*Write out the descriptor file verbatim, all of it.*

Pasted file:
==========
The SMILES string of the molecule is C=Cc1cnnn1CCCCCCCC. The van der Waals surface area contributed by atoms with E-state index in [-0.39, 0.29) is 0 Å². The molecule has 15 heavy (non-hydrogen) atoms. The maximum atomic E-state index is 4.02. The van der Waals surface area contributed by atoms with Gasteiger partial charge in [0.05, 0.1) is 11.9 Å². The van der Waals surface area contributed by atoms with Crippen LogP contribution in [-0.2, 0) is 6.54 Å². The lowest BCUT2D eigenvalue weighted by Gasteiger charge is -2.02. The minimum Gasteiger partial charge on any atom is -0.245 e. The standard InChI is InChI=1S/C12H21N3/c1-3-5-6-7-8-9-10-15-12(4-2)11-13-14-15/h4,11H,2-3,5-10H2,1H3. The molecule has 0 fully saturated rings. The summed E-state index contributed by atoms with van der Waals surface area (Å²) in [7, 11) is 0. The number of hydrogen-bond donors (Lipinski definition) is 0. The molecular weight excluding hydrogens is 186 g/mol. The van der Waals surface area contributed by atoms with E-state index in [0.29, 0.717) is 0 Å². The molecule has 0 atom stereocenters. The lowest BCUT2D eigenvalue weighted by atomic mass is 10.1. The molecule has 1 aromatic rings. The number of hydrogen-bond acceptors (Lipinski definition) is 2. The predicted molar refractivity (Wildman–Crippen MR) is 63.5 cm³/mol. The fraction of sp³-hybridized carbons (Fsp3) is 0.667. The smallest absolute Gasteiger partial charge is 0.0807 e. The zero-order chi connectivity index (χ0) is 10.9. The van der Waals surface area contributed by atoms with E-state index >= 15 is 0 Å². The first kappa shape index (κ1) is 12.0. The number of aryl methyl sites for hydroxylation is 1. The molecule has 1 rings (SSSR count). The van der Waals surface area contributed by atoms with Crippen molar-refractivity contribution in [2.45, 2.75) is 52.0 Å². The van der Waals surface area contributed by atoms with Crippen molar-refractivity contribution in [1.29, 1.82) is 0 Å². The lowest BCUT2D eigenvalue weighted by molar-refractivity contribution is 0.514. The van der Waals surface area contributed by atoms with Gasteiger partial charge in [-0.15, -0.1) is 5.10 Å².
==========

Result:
The SMILES string of the molecule is C=Cc1cnnn1CCCCCCCC. The van der Waals surface area contributed by atoms with E-state index in [-0.39, 0.29) is 0 Å². The molecule has 15 heavy (non-hydrogen) atoms. The maximum atomic E-state index is 4.02. The van der Waals surface area contributed by atoms with Gasteiger partial charge in [0.05, 0.1) is 11.9 Å². The van der Waals surface area contributed by atoms with Crippen LogP contribution in [-0.2, 0) is 6.54 Å². The lowest BCUT2D eigenvalue weighted by Gasteiger charge is -2.02. The minimum Gasteiger partial charge on any atom is -0.245 e. The standard InChI is InChI=1S/C12H21N3/c1-3-5-6-7-8-9-10-15-12(4-2)11-13-14-15/h4,11H,2-3,5-10H2,1H3. The molecule has 0 fully saturated rings. The summed E-state index contributed by atoms with van der Waals surface area (Å²) in [7, 11) is 0. The number of hydrogen-bond donors (Lipinski definition) is 0. The molecular weight excluding hydrogens is 186 g/mol. The van der Waals surface area contributed by atoms with E-state index in [0.29, 0.717) is 0 Å². The molecule has 0 atom stereocenters. The lowest BCUT2D eigenvalue weighted by atomic mass is 10.1. The molecule has 1 aromatic rings. The number of hydrogen-bond acceptors (Lipinski definition) is 2. The predicted molar refractivity (Wildman–Crippen MR) is 63.5 cm³/mol. The fraction of sp³-hybridized carbons (Fsp3) is 0.667. The smallest absolute Gasteiger partial charge is 0.0807 e. The zero-order chi connectivity index (χ0) is 10.9. The van der Waals surface area contributed by atoms with E-state index >= 15 is 0 Å². The first kappa shape index (κ1) is 12.0. The number of aryl methyl sites for hydroxylation is 1. The molecule has 1 rings (SSSR count). The van der Waals surface area contributed by atoms with Crippen molar-refractivity contribution in [2.45, 2.75) is 52.0 Å². The van der Waals surface area contributed by atoms with Crippen molar-refractivity contribution in [1.29, 1.82) is 0 Å². The lowest BCUT2D eigenvalue weighted by molar-refractivity contribution is 0.514. The van der Waals surface area contributed by atoms with Gasteiger partial charge in [-0.15, -0.1) is 5.10 Å².